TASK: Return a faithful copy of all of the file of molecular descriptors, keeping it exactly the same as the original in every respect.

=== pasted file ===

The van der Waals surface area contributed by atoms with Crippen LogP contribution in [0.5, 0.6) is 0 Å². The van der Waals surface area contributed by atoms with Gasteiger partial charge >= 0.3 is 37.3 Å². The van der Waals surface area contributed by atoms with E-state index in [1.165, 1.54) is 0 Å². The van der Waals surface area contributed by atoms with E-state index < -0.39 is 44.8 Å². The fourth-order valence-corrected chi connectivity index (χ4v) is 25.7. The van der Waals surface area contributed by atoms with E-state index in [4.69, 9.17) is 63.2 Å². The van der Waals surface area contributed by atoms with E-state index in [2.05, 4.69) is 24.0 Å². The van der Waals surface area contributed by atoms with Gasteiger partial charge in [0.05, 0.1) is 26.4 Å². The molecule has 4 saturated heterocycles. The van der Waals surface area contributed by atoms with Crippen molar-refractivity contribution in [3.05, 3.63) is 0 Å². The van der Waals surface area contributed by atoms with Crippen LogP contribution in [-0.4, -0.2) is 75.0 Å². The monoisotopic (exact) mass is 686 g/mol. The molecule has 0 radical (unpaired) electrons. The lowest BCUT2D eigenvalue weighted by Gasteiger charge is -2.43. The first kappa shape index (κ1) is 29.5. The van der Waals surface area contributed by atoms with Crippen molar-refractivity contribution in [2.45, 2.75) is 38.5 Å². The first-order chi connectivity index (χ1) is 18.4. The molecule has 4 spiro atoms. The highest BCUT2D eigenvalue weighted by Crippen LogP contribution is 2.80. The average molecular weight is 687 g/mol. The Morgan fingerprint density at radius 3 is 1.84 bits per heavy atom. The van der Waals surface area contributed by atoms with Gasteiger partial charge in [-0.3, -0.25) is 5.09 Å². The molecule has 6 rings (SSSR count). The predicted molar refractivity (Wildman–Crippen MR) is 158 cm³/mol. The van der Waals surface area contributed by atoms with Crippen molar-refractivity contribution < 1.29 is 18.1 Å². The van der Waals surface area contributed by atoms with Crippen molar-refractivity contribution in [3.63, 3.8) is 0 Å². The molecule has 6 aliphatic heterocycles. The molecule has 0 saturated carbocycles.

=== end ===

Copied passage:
The van der Waals surface area contributed by atoms with Crippen LogP contribution in [0.5, 0.6) is 0 Å². The van der Waals surface area contributed by atoms with Gasteiger partial charge >= 0.3 is 37.3 Å². The van der Waals surface area contributed by atoms with E-state index in [1.165, 1.54) is 0 Å². The van der Waals surface area contributed by atoms with E-state index < -0.39 is 44.8 Å². The fourth-order valence-corrected chi connectivity index (χ4v) is 25.7. The van der Waals surface area contributed by atoms with E-state index in [4.69, 9.17) is 63.2 Å². The van der Waals surface area contributed by atoms with E-state index in [2.05, 4.69) is 24.0 Å². The van der Waals surface area contributed by atoms with Gasteiger partial charge in [0.05, 0.1) is 26.4 Å². The molecule has 4 saturated heterocycles. The van der Waals surface area contributed by atoms with Crippen molar-refractivity contribution in [3.05, 3.63) is 0 Å². The van der Waals surface area contributed by atoms with Crippen LogP contribution in [-0.4, -0.2) is 75.0 Å². The monoisotopic (exact) mass is 686 g/mol. The molecule has 0 radical (unpaired) electrons. The lowest BCUT2D eigenvalue weighted by Gasteiger charge is -2.43. The first kappa shape index (κ1) is 29.5. The van der Waals surface area contributed by atoms with Crippen molar-refractivity contribution in [2.45, 2.75) is 38.5 Å². The first-order chi connectivity index (χ1) is 18.4. The molecule has 4 spiro atoms. The highest BCUT2D eigenvalue weighted by Crippen LogP contribution is 2.80. The average molecular weight is 687 g/mol. The Morgan fingerprint density at radius 3 is 1.84 bits per heavy atom. The van der Waals surface area contributed by atoms with Gasteiger partial charge in [-0.3, -0.25) is 5.09 Å². The molecule has 6 rings (SSSR count). The predicted molar refractivity (Wildman–Crippen MR) is 158 cm³/mol. The van der Waals surface area contributed by atoms with Crippen molar-refractivity contribution < 1.29 is 18.1 Å². The van der Waals surface area contributed by atoms with Crippen molar-refractivity contribution in [3.63, 3.8) is 0 Å². The molecule has 6 aliphatic heterocycles. The molecule has 0 saturated carbocycles.